Sunday 25 February 2018

Manchester United must prove Arsenal victory was no one-off and make mark in Champions League

Manchester United's Antonio Valencia celebrates against Arsenal
Manchester United's Antonio Valencia celebrates against Arsenal

Mark Critchley

Michael Lang's late winner for Basel a fortnight ago had many of those in the St Jakob's Park press seats searching for a pocket calculator.

On a night when Manchester United required just a point to progress to the knock-out stage, the 1-0 reverse was a surprise to say the least and worse still, it opened up a raft of permutations ahead of the final Champions League group game.

Defeat by seven goals or more against CSKA Moscow tonight will consign Jose Mourinho and his players to the Europa League for another season. A draw, however, will still be enough to win Group A outright. United could even lose by four to their Russian visitors and still finish ahead of both them and Basel.

The full list of permutations is a complex one but, as often with these things, it can be boiled down to a single truth: barring a barely-believable collapse, United will reach the last 16.

That, in itself, will be worth celebrating. It will be only their second appearance at that stage of the competition since Alex Ferguson's retirement and as records go for the highest-grossing football club on the planet, it is a poor one.

This current United side, however, looks like it could be capable of making up for lost time. It is certainly still flawed in areas and often relies upon the qualities of one or two important players in order to secure results, but a quick survey of European football's present landscape bring up a lot of big clubs with similar problems.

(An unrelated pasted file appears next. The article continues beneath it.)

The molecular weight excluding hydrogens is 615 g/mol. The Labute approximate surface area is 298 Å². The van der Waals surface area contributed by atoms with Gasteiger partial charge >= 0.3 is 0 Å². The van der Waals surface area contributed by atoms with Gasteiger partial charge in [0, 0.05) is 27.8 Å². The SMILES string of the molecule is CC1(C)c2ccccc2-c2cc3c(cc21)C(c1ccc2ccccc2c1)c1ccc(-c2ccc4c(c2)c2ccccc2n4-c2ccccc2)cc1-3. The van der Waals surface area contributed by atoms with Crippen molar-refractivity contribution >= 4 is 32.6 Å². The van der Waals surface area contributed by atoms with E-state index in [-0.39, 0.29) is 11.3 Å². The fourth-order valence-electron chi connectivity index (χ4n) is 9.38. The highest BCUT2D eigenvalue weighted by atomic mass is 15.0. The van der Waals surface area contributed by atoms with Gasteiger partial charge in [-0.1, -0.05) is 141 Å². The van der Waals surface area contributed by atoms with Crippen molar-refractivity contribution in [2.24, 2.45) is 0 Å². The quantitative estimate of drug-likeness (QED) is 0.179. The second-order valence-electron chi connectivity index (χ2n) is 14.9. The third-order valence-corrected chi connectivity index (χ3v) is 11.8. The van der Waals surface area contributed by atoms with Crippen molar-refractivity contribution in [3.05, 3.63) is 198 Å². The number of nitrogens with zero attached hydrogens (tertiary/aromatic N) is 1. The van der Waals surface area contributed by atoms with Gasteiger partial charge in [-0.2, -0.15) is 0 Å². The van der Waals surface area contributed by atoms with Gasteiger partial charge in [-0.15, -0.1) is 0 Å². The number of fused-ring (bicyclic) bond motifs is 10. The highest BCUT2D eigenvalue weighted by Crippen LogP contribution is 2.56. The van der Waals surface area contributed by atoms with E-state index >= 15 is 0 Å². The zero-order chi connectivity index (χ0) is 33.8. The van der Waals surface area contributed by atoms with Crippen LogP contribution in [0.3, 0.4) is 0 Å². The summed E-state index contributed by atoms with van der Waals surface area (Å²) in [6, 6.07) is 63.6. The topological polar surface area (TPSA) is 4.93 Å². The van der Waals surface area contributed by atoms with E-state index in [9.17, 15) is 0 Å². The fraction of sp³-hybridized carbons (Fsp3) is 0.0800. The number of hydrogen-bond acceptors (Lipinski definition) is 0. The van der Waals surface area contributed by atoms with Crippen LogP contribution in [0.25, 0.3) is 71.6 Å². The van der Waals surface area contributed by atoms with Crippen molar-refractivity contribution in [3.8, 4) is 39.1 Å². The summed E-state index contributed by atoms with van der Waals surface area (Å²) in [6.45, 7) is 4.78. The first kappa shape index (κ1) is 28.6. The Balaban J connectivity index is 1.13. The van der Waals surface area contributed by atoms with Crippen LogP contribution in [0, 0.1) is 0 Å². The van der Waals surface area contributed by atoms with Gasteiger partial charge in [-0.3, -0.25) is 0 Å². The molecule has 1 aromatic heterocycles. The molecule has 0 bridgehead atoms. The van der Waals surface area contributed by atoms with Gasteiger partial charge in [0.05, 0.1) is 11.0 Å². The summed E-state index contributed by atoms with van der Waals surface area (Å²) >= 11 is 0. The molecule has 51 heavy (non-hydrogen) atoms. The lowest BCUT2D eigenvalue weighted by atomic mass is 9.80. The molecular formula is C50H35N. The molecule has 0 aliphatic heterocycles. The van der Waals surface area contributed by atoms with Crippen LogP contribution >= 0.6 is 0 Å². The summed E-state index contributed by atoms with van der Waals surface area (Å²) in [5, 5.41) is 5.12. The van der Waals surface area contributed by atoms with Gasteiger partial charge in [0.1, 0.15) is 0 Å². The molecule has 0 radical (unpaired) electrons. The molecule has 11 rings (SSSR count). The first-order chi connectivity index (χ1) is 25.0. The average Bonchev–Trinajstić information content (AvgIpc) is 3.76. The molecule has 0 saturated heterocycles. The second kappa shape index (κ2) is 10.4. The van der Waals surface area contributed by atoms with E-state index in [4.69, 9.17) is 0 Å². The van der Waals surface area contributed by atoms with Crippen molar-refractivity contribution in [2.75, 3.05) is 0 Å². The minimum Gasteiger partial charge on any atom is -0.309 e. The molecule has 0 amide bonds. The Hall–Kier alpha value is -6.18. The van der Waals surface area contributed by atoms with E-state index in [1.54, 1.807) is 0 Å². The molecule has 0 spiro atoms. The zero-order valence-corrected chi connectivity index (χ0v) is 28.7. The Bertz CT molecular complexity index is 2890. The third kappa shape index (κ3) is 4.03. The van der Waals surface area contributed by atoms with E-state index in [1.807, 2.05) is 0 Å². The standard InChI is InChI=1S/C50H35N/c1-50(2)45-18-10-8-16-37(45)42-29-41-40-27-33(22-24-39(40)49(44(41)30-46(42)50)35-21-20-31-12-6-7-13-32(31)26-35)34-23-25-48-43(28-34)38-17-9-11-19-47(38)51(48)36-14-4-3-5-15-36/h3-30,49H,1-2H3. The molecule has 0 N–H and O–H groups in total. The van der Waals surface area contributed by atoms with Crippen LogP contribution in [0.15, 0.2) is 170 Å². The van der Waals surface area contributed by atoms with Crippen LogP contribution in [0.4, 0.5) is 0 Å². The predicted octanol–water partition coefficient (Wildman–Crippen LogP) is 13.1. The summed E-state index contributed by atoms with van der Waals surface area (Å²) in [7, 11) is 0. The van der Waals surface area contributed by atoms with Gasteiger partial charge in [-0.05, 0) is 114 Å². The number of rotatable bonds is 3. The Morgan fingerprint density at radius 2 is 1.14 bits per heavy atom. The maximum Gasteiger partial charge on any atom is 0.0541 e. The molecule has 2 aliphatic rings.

Take three fellow super-clubs who, unlike United, do not currently top their Champions League groups. Real Madrid, Juventus and Bayern Munich could await Mourinho's side in the next round. All three have consistently progressed to the latter stages of this competition in the last five years, but this season, they have also shown evidence of vulnerability.

If United are drawn against any one of the group stage's other second-placed clubs, a quarter-final place should be regarded as a minimum requirement. Shakthar Donetsk, Sevilla, Porto and Roma are all talented sides, but United would be favoured to come out on top.

And if a spot in the last eight would constitute success, anything beyond that would make for an excellent return to Europe's elite competition. Yes, three of the leading favourites - Manchester City, Paris Saint-Germain and an out-of-sorts Barcelona - look a cut above this United side, but the point is not that United would beat them. The point is that over a two-legged tie, they could.

Much of that is down to Mourinho, who reminded us "Einsteins" on Saturday that even if his big-game approach has its faults, he has not totally lost his ability to rock up in a rival's backyard and best them. The victory at Arsenal was a side fulfilling their manager's instructions down to the last letter. "I have to say that my players deserve all the great words. I don’t know so many more in English," he said post-match. "Amazing, phenomenal, fantastic, and deserved the three points."

The win was Mourinho's first away from home to one of the Premier League's 'top six' in more than three years though, and his wait for one in the Champions League knock-out stages stretches even further back – to Old Trafford in March 2013, no less. With just one semi-final appearance in four years, his recent record in this competition is a poor one.

Barring catastrophe on Tuesday, he will have the chance to improve on it. Combine United's steady progress with their manager's specific talents, then consider how open the road to Kiev looks this season. Once they reach the knock-out stage, there is no reason why they cannot be competitive. Come February, it will be up to them to prove that the Emirates result was no one-off.

Independent News Service

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